NAPE member Cathy Garrity was shocked when she received a formal notice of allegations regarding a comment she made on a WOWT-TV news story about a parolee who was resentenced to prison. She made the comment on her own device, on non-work time, and it contained no confidential or controversial information. Regardless, the Board of Parole decided to discipline Cathy in the form of a written warning.
NAPE members have access to our professional staff at no charge to represent them in disciplinary meetings. After Cathy was disciplined, a grievance was filed on her behalf. The grievance proceeded to the final stage of the process – binding arbitration, however, just prior to the hearing, the Board of Parole decided to rescind the disciplinary action, and the records were removed from Cathy’s personnel file.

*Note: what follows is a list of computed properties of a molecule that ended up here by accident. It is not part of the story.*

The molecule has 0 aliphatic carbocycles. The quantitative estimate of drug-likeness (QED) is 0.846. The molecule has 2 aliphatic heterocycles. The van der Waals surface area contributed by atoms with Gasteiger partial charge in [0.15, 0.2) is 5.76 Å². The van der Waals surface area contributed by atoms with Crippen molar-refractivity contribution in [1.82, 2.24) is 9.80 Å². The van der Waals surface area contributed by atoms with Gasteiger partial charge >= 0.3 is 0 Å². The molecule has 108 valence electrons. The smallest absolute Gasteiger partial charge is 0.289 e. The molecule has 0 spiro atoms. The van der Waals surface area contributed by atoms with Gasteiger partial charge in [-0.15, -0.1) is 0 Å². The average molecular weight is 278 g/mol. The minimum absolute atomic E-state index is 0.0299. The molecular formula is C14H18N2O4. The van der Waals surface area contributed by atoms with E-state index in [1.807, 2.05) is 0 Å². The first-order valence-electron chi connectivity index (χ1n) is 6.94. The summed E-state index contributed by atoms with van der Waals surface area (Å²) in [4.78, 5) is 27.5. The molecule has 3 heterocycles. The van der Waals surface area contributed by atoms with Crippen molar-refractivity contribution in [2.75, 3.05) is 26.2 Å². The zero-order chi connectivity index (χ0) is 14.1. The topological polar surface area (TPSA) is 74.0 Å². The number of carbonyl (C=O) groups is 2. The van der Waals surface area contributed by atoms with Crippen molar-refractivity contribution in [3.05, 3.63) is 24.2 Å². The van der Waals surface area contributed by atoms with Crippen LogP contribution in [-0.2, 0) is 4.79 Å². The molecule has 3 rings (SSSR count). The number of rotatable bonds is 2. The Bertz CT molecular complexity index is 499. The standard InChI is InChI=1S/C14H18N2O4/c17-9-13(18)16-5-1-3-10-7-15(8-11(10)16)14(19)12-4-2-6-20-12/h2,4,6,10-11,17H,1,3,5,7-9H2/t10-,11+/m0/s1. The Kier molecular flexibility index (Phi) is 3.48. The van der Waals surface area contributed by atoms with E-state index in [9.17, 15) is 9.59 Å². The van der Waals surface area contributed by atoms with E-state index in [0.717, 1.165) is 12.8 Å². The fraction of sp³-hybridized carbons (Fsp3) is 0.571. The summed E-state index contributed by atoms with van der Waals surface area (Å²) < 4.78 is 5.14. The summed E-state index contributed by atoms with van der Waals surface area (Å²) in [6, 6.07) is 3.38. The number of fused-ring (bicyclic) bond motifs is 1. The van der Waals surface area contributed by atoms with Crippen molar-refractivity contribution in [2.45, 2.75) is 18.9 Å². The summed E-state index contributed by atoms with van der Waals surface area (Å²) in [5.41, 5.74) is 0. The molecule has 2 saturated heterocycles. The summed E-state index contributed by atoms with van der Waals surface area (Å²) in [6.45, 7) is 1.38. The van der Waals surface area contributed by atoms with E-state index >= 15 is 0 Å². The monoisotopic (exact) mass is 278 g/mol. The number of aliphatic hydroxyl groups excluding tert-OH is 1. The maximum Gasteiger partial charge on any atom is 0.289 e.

State employees do not surrender their free speech rights when they work for the state, however, public employees can be disciplined for their public speech if the matter is of private concern (such as a complaint about a manager or other personal situation), if the speech creates an interruption to agency operations, or if the agency has a compelling need to control employee behavior. In Cathy’s case, the post was a matter of public concern, and discipline for such a post was inappropriate.
If you find yourself in a situation where you need to meet with a supervisor regarding anything that might lead to your discipline, it is important to have a union representative with you at the meeting. You can always contact us here.